By Roman Chuyan, CFA
- The Fed wants higher inflation, which will lead to even more-negative real interest rates.
- Bonds are a losing proposition in this environment, and our models remain negative stocks.
- I describe the implications of negative real interest rates for major asset classes.
In my previous article “The Fed Wants Inflation,” I argued that the Fed’s recent shift to targeting average inflation (rather than a simple 2% level) will likely lead to higher inflation and therefore to more-negative real (net of inflation) interest rates. Today, I focus on the implications of this for major asset classes.
Implications for Bonds and Stocks
Higher future inflation will have important implications for fixed-income investors and strategies (and tactical strategies that are currently defensive, as we are). Some bonds are not compensating investors even for current inflation of 1.7%. By investing in the 10-year Treasury, for example, investors commit to around a 1% loss in real terms (0.7%-1.7% rounded, see chart). Inflation-indexed Treasuries (TIPS) are also providing a real yield of -1% (see chart). That is, investors in both 10-year Treasury and TIPS would lose 1% of their purchasing power per year, with certainty.
Corporate bonds, with their slightly higher yields, are barely making up for inflation. If inflation rises, then all bond investors will lose in real terms. This loss will come over time (if bonds are held to maturity) or sooner on a market-value basis, if the Fed lets interest rates rise. Rising rates would be devastating given the enormous debt load – but that’s a separate discussion.
As I have written before, the recent rally has brought stocks to extremely overvalued levels. The S&P 500 is trading at 3.8 times its book value – its highest since Jan-2001 (which preceded the 2001-02 bear market) and well above its 2007 and 2019 levels. In its 150-year history, Shiller’s P/E ratio has been higher only in 2018 and during the dot-com bubble of 1998-2001:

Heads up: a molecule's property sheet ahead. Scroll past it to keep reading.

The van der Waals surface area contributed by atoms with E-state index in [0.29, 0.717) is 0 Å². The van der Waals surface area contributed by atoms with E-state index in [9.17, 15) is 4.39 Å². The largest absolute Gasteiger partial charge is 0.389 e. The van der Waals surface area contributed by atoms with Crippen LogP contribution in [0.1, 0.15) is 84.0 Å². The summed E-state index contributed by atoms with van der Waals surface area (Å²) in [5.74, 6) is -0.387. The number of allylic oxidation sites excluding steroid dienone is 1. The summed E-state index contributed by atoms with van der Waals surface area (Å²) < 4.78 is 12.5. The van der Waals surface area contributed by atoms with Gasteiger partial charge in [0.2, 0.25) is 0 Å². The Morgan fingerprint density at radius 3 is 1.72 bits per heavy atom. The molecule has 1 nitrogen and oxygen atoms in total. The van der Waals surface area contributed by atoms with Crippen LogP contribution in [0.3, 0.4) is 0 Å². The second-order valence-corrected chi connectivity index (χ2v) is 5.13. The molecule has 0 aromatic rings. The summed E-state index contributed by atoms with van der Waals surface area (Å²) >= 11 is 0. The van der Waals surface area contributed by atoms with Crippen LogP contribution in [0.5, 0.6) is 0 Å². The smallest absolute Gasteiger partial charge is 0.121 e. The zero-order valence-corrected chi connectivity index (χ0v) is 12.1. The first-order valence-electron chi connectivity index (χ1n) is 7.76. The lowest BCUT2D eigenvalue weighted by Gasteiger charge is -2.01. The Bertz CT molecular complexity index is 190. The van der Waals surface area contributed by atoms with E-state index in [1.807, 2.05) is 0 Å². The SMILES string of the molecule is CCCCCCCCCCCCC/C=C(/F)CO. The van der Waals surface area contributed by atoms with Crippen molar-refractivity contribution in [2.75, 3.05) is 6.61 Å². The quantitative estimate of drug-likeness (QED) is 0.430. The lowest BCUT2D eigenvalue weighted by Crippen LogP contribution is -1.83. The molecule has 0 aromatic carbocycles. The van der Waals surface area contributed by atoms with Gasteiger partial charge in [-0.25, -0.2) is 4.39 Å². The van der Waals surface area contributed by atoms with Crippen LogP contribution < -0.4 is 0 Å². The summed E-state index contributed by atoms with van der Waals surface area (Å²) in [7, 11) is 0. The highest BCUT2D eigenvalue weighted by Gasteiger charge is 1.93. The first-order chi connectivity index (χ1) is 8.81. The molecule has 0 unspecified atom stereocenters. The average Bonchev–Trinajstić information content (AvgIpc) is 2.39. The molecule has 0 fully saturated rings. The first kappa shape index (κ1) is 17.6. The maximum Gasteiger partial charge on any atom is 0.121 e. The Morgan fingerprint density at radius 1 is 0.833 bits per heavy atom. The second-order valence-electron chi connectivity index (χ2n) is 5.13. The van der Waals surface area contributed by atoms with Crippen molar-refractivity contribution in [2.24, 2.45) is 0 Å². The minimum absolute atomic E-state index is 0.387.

A popular argument for higher stock valuation has been that interest rates are lower. So, a hint of rising inflation and interest rates might be the pin that pricks the stock bubble. Recall that as the Fed was normalizing interest rates in 2018, the 10-year yield crossing above 3% in October-2018 was what initially triggered the selloff. This time, the threshold is likely much lower because of larger debt and near-zero (or negative) global interest rates.
A Case for Gold
If not stocks or bonds, then what? Some authors have written extensively about the attractiveness of gold as a store of value. I don’t have much to add to that, but we’re not gold bugs – the attractiveness of gold as an asset class depends on the environment. More investors are beginning to recognize the attractiveness of precious metals in this environment of trillions of added liquidity and zero interest rates. And the Fed’s most recent shift to potentially higher inflation makes gold even more attractive.
Gold price rallied this year to a new all-time high in early August, along with most precious and industrial metals. If we take a longer-term view, however, then gold’s 10-year total return of 48% is in line with bonds (42%, see chart) and well below the S&P 500’s 273% run. I wouldn’t be surprised if gold and stocks converge somewhere in the middle in the coming years. In the short term, our Gold model remains positive. The moderate price correction since early August trimmed the year-to-date gain to 26% and makes an attractive entry point, in my view.
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